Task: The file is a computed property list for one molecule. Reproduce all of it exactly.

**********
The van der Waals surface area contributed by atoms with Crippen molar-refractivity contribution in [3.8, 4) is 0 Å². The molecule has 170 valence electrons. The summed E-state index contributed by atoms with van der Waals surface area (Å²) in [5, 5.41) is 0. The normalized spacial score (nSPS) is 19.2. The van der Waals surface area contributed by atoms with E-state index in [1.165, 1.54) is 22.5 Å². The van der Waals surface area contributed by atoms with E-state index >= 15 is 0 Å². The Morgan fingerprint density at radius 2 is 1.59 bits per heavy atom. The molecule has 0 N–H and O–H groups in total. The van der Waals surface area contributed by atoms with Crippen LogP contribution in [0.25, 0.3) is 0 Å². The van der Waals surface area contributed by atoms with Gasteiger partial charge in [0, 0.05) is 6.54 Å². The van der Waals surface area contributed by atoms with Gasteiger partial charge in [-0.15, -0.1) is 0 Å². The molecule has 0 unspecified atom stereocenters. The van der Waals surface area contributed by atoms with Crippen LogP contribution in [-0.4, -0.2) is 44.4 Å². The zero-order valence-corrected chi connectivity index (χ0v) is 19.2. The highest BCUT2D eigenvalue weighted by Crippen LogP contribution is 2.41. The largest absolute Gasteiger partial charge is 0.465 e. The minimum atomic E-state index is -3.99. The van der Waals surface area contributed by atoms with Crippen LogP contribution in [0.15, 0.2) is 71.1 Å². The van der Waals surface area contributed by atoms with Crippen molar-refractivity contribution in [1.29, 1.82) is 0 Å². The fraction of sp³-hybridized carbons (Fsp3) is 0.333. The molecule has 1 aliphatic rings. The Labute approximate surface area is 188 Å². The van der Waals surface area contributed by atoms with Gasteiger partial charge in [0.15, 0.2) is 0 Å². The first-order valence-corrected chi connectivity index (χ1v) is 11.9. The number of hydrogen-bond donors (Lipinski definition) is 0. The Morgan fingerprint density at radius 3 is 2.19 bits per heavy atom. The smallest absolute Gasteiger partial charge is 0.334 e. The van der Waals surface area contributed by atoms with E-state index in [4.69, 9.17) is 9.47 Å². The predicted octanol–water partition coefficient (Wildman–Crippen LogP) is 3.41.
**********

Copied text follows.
The van der Waals surface area contributed by atoms with Crippen molar-refractivity contribution in [3.8, 4) is 0 Å². The molecule has 170 valence electrons. The summed E-state index contributed by atoms with van der Waals surface area (Å²) in [5, 5.41) is 0. The normalized spacial score (nSPS) is 19.2. The van der Waals surface area contributed by atoms with E-state index in [1.165, 1.54) is 22.5 Å². The van der Waals surface area contributed by atoms with E-state index >= 15 is 0 Å². The Morgan fingerprint density at radius 2 is 1.59 bits per heavy atom. The molecule has 0 N–H and O–H groups in total. The van der Waals surface area contributed by atoms with Crippen LogP contribution in [0.25, 0.3) is 0 Å². The van der Waals surface area contributed by atoms with Gasteiger partial charge in [0, 0.05) is 6.54 Å². The van der Waals surface area contributed by atoms with Gasteiger partial charge in [-0.15, -0.1) is 0 Å². The molecule has 0 unspecified atom stereocenters. The van der Waals surface area contributed by atoms with Crippen LogP contribution in [-0.4, -0.2) is 44.4 Å². The zero-order valence-corrected chi connectivity index (χ0v) is 19.2. The highest BCUT2D eigenvalue weighted by Crippen LogP contribution is 2.41. The largest absolute Gasteiger partial charge is 0.465 e. The minimum atomic E-state index is -3.99. The van der Waals surface area contributed by atoms with Crippen LogP contribution in [0.15, 0.2) is 71.1 Å². The van der Waals surface area contributed by atoms with Crippen molar-refractivity contribution in [1.29, 1.82) is 0 Å². The fraction of sp³-hybridized carbons (Fsp3) is 0.333. The molecule has 1 aliphatic rings. The Labute approximate surface area is 188 Å². The van der Waals surface area contributed by atoms with Gasteiger partial charge in [0.15, 0.2) is 0 Å². The first-order valence-corrected chi connectivity index (χ1v) is 11.9. The number of hydrogen-bond donors (Lipinski definition) is 0. The Morgan fingerprint density at radius 3 is 2.19 bits per heavy atom. The smallest absolute Gasteiger partial charge is 0.334 e. The van der Waals surface area contributed by atoms with E-state index in [4.69, 9.17) is 9.47 Å². The predicted octanol–water partition coefficient (Wildman–Crippen LogP) is 3.41.